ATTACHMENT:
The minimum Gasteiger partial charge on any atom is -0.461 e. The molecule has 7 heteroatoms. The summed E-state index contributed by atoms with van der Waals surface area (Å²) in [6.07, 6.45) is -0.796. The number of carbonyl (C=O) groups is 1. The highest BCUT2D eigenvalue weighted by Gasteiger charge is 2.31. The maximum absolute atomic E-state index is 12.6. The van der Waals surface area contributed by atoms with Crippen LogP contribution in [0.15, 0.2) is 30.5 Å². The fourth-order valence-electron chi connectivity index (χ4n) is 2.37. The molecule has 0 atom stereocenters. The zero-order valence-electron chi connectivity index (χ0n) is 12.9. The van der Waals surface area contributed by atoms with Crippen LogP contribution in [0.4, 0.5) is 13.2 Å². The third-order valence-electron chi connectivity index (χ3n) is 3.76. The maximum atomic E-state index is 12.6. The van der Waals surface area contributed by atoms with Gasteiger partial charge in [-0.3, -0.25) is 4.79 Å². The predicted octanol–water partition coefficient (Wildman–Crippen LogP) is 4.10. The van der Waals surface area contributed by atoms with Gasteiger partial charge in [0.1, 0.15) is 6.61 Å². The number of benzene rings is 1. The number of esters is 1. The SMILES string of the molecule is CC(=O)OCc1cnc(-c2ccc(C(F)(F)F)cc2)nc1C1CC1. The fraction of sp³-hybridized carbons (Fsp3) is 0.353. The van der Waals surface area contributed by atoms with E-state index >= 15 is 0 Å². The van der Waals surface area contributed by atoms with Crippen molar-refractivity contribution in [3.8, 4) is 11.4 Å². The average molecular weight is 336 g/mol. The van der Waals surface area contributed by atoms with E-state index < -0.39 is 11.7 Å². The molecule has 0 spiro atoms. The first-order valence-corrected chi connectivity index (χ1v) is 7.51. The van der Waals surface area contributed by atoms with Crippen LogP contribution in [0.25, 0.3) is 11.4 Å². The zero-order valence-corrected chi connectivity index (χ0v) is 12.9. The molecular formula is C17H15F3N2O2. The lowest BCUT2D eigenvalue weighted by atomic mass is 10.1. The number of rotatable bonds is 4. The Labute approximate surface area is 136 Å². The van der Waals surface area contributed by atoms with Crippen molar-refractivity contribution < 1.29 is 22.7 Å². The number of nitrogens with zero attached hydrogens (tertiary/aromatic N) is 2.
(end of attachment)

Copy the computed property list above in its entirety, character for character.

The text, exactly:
The minimum Gasteiger partial charge on any atom is -0.461 e. The molecule has 7 heteroatoms. The summed E-state index contributed by atoms with van der Waals surface area (Å²) in [6.07, 6.45) is -0.796. The number of carbonyl (C=O) groups is 1. The highest BCUT2D eigenvalue weighted by Gasteiger charge is 2.31. The maximum absolute atomic E-state index is 12.6. The van der Waals surface area contributed by atoms with Crippen LogP contribution in [0.15, 0.2) is 30.5 Å². The fourth-order valence-electron chi connectivity index (χ4n) is 2.37. The molecule has 0 atom stereocenters. The zero-order valence-electron chi connectivity index (χ0n) is 12.9. The van der Waals surface area contributed by atoms with Crippen LogP contribution in [0.4, 0.5) is 13.2 Å². The third-order valence-electron chi connectivity index (χ3n) is 3.76. The maximum atomic E-state index is 12.6. The van der Waals surface area contributed by atoms with Gasteiger partial charge in [-0.3, -0.25) is 4.79 Å². The predicted octanol–water partition coefficient (Wildman–Crippen LogP) is 4.10. The van der Waals surface area contributed by atoms with Gasteiger partial charge in [0.1, 0.15) is 6.61 Å². The number of benzene rings is 1. The number of esters is 1. The SMILES string of the molecule is CC(=O)OCc1cnc(-c2ccc(C(F)(F)F)cc2)nc1C1CC1. The fraction of sp³-hybridized carbons (Fsp3) is 0.353. The van der Waals surface area contributed by atoms with E-state index >= 15 is 0 Å². The van der Waals surface area contributed by atoms with Crippen molar-refractivity contribution in [3.8, 4) is 11.4 Å². The average molecular weight is 336 g/mol. The van der Waals surface area contributed by atoms with E-state index < -0.39 is 11.7 Å². The molecule has 0 spiro atoms. The first-order valence-corrected chi connectivity index (χ1v) is 7.51. The van der Waals surface area contributed by atoms with Crippen LogP contribution in [0.25, 0.3) is 11.4 Å². The zero-order valence-corrected chi connectivity index (χ0v) is 12.9. The molecular formula is C17H15F3N2O2. The lowest BCUT2D eigenvalue weighted by atomic mass is 10.1. The number of rotatable bonds is 4. The Labute approximate surface area is 136 Å². The van der Waals surface area contributed by atoms with Crippen molar-refractivity contribution < 1.29 is 22.7 Å². The number of nitrogens with zero attached hydrogens (tertiary/aromatic N) is 2.